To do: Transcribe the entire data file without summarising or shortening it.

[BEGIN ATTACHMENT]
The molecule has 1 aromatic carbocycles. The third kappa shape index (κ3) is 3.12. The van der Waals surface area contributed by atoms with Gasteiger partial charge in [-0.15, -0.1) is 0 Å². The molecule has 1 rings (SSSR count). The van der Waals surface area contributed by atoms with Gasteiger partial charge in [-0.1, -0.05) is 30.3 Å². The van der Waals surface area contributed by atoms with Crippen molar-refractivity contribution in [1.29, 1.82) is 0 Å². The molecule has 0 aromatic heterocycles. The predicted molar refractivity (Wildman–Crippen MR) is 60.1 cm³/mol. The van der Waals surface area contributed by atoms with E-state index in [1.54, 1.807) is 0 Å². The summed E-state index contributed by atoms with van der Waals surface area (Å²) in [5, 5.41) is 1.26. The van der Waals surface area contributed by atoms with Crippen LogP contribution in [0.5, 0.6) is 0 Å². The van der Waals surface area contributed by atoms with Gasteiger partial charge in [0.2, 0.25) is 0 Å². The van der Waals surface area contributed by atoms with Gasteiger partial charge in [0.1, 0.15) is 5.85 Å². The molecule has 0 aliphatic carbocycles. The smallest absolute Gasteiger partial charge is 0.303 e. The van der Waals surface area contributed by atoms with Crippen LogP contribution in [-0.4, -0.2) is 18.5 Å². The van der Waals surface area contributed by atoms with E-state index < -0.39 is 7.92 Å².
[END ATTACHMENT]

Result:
The molecule has 1 aromatic carbocycles. The third kappa shape index (κ3) is 3.12. The van der Waals surface area contributed by atoms with Gasteiger partial charge in [-0.15, -0.1) is 0 Å². The molecule has 1 rings (SSSR count). The van der Waals surface area contributed by atoms with Gasteiger partial charge in [-0.1, -0.05) is 30.3 Å². The van der Waals surface area contributed by atoms with Crippen molar-refractivity contribution in [1.29, 1.82) is 0 Å². The molecule has 0 aromatic heterocycles. The predicted molar refractivity (Wildman–Crippen MR) is 60.1 cm³/mol. The van der Waals surface area contributed by atoms with E-state index in [1.54, 1.807) is 0 Å². The summed E-state index contributed by atoms with van der Waals surface area (Å²) in [5, 5.41) is 1.26. The van der Waals surface area contributed by atoms with Crippen LogP contribution in [0.5, 0.6) is 0 Å². The van der Waals surface area contributed by atoms with Gasteiger partial charge in [0.2, 0.25) is 0 Å². The van der Waals surface area contributed by atoms with Gasteiger partial charge in [0.1, 0.15) is 5.85 Å². The molecule has 0 aliphatic carbocycles. The smallest absolute Gasteiger partial charge is 0.303 e. The van der Waals surface area contributed by atoms with Crippen LogP contribution in [-0.4, -0.2) is 18.5 Å². The van der Waals surface area contributed by atoms with E-state index < -0.39 is 7.92 Å².